Controversial money issue is stalling budget talks

Controversial money issue is stalling budget talks

TUCSON, AZ (Tucson News Now) - Budget talks have stalled at the Arizona State Legislature in what one lawmaker called a "mess."

Democrat Steve Farley says lawmakers should scrap what they have and start all over again.

When passed, the state budget will approach $10 billion but a small sliver of that is causing some raised eyebrows and controversy.

A line in budget bill SB 1526 calls on lawmakers to give $5 million to so called Freedom schools, which are departments within two of the state's universities. It will give $3 million to ASU and $2 million to the University of Arizona.

Some lawmakers are questioning why the money is specifically earmarked for those departments specifically. A portion of money for the schools comes from a group affiliated with Koch Industries, an organization with a conservative agenda.

"For a public institution, a public university that wants to destroy public universities is not something I'd like to see may tax dollars go to," Farley said.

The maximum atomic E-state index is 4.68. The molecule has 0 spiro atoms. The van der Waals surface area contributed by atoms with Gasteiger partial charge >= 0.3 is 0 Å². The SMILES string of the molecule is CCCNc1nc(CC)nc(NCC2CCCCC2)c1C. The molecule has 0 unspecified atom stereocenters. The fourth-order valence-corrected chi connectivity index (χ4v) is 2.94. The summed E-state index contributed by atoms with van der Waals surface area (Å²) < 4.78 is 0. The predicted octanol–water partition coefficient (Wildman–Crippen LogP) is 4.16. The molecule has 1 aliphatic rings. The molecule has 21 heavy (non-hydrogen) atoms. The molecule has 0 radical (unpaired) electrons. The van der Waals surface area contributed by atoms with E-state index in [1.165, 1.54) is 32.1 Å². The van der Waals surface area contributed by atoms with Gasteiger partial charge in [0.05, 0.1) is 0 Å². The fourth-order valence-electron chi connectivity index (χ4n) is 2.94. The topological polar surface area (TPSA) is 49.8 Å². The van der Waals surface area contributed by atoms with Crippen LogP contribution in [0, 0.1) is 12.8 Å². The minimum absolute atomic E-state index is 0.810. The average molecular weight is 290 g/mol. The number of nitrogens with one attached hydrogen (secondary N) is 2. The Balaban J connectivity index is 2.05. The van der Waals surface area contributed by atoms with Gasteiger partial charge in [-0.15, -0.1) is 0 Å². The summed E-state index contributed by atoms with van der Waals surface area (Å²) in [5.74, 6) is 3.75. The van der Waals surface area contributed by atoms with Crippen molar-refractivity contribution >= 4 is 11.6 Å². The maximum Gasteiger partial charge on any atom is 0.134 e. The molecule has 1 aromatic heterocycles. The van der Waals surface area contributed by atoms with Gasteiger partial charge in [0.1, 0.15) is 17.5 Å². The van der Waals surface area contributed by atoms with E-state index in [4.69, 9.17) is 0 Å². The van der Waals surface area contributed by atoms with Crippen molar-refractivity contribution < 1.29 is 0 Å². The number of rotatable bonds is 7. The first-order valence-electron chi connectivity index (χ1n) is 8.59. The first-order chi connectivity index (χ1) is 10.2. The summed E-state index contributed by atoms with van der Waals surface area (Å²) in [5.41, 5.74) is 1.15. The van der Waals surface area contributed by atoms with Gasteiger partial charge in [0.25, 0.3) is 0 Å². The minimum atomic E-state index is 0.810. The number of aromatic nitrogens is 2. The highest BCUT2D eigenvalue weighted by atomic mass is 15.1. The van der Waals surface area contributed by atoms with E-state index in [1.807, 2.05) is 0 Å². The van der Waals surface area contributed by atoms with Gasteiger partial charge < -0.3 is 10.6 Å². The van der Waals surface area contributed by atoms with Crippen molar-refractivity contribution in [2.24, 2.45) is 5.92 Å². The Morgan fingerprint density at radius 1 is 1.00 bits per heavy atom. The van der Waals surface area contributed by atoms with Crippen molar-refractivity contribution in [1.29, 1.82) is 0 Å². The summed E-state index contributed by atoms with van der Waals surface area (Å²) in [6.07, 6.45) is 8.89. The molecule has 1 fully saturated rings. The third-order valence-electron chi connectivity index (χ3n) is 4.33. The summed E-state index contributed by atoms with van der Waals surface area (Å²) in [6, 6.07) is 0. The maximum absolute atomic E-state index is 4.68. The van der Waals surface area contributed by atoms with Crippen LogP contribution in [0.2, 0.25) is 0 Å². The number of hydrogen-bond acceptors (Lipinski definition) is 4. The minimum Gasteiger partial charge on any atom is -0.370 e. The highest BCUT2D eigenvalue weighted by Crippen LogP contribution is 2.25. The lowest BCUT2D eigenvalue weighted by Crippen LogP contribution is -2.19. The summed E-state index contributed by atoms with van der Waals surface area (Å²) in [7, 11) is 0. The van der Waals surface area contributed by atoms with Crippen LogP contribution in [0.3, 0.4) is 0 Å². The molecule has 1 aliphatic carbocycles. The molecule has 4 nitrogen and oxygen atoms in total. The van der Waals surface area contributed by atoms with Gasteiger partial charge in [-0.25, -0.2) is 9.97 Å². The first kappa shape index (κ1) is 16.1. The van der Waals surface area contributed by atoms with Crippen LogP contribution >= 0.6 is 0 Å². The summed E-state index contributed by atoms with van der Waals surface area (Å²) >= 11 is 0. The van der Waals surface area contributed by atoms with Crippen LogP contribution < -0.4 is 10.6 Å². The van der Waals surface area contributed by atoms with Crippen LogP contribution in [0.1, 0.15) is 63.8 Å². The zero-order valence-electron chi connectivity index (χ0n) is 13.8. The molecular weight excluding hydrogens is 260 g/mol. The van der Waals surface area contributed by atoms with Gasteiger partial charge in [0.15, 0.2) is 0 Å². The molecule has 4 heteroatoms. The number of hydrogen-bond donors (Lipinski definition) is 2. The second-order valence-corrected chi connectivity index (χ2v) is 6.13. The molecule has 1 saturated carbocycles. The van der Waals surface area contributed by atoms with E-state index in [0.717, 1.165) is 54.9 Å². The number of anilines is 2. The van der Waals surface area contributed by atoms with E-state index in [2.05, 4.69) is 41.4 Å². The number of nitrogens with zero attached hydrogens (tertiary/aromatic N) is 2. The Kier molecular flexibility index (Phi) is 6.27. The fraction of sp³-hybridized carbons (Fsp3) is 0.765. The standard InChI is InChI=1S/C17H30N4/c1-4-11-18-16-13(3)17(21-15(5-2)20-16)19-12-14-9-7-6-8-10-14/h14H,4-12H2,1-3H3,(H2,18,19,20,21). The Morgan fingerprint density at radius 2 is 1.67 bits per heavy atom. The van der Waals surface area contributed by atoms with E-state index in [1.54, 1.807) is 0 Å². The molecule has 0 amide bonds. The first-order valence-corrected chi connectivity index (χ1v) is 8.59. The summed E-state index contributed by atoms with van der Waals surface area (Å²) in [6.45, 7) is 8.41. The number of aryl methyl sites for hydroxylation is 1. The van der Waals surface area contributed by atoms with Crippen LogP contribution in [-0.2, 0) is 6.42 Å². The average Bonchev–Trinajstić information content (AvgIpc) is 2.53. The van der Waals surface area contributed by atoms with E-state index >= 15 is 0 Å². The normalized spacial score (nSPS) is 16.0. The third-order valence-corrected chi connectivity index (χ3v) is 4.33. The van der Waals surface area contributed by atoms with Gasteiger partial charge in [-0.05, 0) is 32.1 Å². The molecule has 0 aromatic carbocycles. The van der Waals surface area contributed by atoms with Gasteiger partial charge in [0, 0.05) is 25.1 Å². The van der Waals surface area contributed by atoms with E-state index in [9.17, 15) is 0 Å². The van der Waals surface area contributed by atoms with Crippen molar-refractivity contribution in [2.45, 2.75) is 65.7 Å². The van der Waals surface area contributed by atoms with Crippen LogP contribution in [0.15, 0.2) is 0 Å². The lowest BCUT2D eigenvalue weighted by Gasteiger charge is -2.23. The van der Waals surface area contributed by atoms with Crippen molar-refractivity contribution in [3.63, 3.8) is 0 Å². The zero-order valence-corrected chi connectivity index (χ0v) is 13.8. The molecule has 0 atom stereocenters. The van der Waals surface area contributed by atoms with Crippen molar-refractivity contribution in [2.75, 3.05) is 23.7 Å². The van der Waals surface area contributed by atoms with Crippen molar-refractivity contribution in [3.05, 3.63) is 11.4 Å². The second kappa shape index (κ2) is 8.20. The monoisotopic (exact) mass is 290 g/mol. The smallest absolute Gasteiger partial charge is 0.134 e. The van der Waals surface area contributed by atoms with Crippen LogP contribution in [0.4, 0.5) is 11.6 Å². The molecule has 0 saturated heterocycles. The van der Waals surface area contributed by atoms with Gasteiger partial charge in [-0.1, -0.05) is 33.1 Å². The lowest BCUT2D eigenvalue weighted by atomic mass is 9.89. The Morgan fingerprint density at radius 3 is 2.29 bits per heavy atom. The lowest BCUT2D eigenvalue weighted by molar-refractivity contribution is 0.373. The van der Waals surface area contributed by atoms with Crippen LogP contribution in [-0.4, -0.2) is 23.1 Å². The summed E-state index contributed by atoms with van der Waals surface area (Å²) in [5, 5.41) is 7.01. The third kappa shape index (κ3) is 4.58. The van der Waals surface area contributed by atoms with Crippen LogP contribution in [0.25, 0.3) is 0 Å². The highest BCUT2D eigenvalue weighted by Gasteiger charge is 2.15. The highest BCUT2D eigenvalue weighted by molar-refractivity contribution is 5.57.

But the U of A takes issue with being called a Freedom School and says the Koch donations are but a small part of its funding.

A report from the University of Arizona shows the Koch Foundation has contributed $1.3 million over eight years. The state $1.5 mil over the same period.

"Out of eight years of funding, the Koch Foundation has contributed about 13 percent, which is not enough to run a center," said Chris Sigurdson, a U of A spokesman.

Sigurdson said most of that was used for support and travel but "the center maintains its scholarly independence."

Some lawmakers dispute that and argue it is an arm of the conservative Koch Foundation.

Farley says he believes the earmark is the work of Governor Doug Ducey who has close ties to the Koch Foundation.

Meantime, in SB 1529 is a one time appropriation of $200 million for the university system of which $79 million comes to the University of Arizona.

"It looks like a bunch," says Farley, "but it's not."

He says the universities were shortchanged that amount in 2011 during the budget crunch and the state, now with a surplus, is finally paying it back. He calls it a "loan without interest."

"In 2011 they got paid for 11 months," Farley says of the state's three universities. "And the 12th month got rolled over to the next fiscal year as an accounting gimic."

He says that $200 million has rolled over for the past six years but is finally being repaid, that it is not "new money."

What is new is $19 million that the universities will divide up among themselves of which $8 million will come to the U of A.

That money will be used for a new university veterinarian school in Oro Valley.

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